Subscribe rss.gif

Recent News


Interview with retiring Michigan State Librarian, Nancy Robertson

Nancy Roberson

Q: Can you tell us about a favorite moment working at the Library of Michigan?

A: Actually, it came in fall of 2003 when we had the grand opening of the Martha W. Griffiths Michigan Rare Book Room. It was a lot of work but it was very special to be so involved with the architects and the construction contractors and everyone on the design and building and outfitting of the new facility. I was very proud and happy!

Q: What is something unexpected that you learned in this role?

A: The most surprising thing to me was the extent to which working with, and for, Michigan libraries of all types can be such a political tangle. Librarianship is so much about organization and accessibility of information and resources and politics throws such monkey wrenches in to all that orderly thinking. All of us taking on leadership roles in libraries need to assess impact and really pick our battles. We certainly cannot win them all, but we should strive to win the most important and impactful ones.

Q: What is the biggest current challenge to Michigan libraries?

A: For all libraries, not just Michigan libraries, the biggest challenge will continue to be accurately and insightfully envisioning the most relevant roles and services provided by libraries. Technology, community needs, and the needs of special populations (job seekers, 3rd graders needing to read proficiently, business owners seeking successful practices and data) are constantly evolving, and we have to evolve in anticipation of their evolution.  As they say, you need to be where the puck is going to be, not where it is right now. Tough challenge, but an interesting one.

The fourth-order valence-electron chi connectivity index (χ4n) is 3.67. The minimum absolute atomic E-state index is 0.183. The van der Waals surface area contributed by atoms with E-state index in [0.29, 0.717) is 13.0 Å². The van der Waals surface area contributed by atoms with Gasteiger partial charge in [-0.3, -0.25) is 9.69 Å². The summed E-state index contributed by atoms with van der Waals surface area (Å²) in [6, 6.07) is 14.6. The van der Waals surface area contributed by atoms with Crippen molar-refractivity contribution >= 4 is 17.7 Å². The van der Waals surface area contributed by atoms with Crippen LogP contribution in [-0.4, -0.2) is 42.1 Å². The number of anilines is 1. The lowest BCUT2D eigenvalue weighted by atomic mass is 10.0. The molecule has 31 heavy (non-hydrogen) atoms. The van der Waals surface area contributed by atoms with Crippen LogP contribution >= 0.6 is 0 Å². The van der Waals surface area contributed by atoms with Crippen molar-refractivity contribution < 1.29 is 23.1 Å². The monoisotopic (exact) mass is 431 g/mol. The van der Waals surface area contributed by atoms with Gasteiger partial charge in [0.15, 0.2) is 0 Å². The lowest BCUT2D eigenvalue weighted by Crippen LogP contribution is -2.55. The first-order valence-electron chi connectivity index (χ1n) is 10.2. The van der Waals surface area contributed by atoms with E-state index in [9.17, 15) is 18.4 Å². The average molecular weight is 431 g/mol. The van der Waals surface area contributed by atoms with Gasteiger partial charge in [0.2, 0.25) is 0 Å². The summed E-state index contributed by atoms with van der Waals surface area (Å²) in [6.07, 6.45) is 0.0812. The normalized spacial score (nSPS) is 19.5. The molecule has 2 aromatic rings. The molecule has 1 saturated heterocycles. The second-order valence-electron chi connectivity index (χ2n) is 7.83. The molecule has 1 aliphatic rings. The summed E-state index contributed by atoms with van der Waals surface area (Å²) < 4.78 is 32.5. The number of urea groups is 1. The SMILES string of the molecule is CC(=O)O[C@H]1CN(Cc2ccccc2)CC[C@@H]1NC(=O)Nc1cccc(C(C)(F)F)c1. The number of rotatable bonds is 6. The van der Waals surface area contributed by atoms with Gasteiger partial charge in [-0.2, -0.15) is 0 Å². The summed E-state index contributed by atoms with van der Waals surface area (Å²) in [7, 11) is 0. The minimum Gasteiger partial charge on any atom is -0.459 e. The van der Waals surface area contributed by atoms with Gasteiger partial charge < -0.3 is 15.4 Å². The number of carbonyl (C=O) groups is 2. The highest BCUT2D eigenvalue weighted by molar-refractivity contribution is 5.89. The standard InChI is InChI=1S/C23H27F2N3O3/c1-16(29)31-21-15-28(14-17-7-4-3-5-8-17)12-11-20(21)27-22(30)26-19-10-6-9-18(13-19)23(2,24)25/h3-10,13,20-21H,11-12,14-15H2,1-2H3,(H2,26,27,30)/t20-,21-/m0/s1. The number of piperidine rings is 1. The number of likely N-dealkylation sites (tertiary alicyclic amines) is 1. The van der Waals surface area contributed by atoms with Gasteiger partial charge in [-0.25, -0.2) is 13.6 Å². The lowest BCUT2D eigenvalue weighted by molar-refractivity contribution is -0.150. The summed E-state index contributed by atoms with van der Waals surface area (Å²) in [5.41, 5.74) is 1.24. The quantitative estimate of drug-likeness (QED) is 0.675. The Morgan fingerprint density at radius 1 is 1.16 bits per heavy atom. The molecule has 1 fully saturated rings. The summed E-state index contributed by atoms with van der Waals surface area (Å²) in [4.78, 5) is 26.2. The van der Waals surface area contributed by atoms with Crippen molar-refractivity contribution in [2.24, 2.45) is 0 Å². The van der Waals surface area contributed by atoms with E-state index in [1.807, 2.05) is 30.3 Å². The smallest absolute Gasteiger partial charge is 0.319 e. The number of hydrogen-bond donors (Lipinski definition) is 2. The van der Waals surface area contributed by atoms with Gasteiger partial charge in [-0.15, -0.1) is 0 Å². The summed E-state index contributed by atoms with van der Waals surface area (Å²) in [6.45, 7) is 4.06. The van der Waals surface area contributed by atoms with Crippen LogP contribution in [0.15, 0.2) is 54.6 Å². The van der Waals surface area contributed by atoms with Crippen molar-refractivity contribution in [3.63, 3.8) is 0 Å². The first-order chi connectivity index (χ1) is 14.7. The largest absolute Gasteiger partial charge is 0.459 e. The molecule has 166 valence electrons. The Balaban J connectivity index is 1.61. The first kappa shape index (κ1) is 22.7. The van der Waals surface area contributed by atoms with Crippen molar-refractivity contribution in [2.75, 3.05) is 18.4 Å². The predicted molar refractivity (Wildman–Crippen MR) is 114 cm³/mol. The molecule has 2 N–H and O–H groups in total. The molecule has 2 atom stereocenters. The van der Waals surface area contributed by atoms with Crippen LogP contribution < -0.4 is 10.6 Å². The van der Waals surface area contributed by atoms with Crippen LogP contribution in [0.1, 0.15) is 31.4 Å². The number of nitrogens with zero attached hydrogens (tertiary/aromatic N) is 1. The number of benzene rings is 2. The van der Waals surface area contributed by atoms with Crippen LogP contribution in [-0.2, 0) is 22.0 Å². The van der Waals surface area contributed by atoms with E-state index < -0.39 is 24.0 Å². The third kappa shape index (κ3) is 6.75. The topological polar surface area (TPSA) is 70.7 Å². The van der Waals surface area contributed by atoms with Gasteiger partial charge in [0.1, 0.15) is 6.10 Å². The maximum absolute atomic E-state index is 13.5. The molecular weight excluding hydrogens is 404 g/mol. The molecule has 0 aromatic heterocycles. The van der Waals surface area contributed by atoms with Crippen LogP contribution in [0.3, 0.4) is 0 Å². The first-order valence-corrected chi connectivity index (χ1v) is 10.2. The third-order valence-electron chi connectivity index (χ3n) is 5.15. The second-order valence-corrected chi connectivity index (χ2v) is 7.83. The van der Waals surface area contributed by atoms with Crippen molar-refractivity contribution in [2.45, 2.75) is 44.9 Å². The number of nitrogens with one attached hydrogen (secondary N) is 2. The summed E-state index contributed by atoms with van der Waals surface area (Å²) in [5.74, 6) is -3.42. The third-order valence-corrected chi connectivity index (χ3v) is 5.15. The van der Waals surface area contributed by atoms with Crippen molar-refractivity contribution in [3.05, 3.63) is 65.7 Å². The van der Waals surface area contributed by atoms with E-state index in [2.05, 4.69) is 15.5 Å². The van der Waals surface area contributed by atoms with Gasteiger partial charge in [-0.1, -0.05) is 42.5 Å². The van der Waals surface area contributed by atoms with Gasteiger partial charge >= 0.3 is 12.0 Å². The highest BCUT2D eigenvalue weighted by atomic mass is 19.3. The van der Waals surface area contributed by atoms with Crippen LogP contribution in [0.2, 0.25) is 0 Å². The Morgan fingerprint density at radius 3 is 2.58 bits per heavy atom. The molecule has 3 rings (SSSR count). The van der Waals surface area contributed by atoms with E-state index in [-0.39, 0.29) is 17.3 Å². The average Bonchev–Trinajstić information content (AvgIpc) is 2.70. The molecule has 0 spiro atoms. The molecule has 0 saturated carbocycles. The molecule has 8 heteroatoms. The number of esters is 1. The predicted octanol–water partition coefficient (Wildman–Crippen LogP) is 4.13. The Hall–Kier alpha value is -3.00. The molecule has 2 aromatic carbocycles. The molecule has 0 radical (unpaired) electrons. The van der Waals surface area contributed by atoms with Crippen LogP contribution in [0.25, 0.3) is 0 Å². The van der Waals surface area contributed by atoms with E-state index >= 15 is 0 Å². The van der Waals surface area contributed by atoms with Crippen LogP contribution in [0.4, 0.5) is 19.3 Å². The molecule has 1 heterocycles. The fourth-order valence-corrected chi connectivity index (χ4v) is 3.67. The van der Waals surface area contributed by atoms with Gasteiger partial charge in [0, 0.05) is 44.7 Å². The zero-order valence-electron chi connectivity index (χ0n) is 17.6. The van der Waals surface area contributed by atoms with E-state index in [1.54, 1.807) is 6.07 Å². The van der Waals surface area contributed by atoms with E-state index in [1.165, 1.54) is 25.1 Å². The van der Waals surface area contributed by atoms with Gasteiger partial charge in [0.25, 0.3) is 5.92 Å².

Q: Where do you think there is the most opportunity for growth within the Michigan library community?

A: I think that the best opportunity we have is to continue to work together, not splinter out into public, academic, special and school library focused activities and services. Funding sources like municipalities, state legislatures, Congress, and even non-profit foundations don’t know the nuances of all the different kinds of  libraries and how they are different from one another. We need to present a united view of the value of libraries. Additionally, we need to engage with our various communities and find ways for our libraries to be viewed as part of the fabric of their entire community’s structure and strength. We can’t do that by focusing only on what we have to offer; we have to focus how we can help communities achieve their goals and prioritize our services, activities, and outcomes accordingly.  Well, that has been my mantra for years now, but I still believe it.

Q: What are you most proud of during your time at the Library of Michigan?

A: My staff. In the face and midst of some very tough and disheartening times, we had to slog through a lot of hardship, loss of hope, sadness at having to give up some important services in which we were  extremely invested.  But we met the challenge and re-envisioned the Library of Michigan, and the staff were able to turn the corner from the past and fully engage in the future going forward. Because of the staff’s resilience, professional commitment, and expertise, the Library of Michigan stands strong and is recognized as an essential agency of state government.

Q: What else should we know?

A: I have loved being the state librarian in so many ways, but especially because of the people and the places I have had the opportunity to get to know. It has been a wonderful ride for me. Thank you.